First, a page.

"Things They Do Look Awful Cool": Ageing Rock Icons and Contemporary Youth Audiences
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This article addresses the continuing appeal of ageing rock icons, for example, Pink Floyd, Robert Plant and Jimmy Page, for contemporary youth audiences. The article argues that much of the attraction of such artists for young audiences stems from the way in which they are used to position the development-and cultural resonance- of a late-twentieth-century rock history (of which young fans have no direct memory or experience). In examining this contention, the article considers the significance of issues such as the relevance of late 1960s and early 1970s rock music in parent-child relationships, the function of visual media in the historical representation of rock icons in the "post-digital" age, the significance of classic album and tribute band performances in portraying "freeze-frame" fashion the work of ageing rock icons, and the function of "classic rock" as the signature tune of a golden age.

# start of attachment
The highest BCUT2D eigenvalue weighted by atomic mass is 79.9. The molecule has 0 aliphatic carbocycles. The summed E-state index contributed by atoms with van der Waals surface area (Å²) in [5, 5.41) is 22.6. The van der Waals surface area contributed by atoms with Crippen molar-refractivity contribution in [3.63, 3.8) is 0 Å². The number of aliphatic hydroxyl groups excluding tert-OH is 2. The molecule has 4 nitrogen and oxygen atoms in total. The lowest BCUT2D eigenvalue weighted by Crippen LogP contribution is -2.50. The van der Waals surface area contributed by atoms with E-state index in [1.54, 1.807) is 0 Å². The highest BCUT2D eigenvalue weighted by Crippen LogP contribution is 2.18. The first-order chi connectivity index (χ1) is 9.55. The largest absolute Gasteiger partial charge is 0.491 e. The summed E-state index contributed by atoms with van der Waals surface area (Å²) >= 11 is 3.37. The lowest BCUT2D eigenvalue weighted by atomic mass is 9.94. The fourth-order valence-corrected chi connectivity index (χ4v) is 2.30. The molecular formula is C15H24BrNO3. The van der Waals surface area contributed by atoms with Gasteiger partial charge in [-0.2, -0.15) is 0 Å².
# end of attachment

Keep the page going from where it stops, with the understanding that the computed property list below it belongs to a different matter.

Leisure / Loisir
© 2008 Routledge. This is an electronic version of an article published in Leisure Vol. 32(2), 2008, pp. 259-278. Leisure is available online at: http://www.informaworld.com with the open URL of your article.
Sociology not elsewhere classified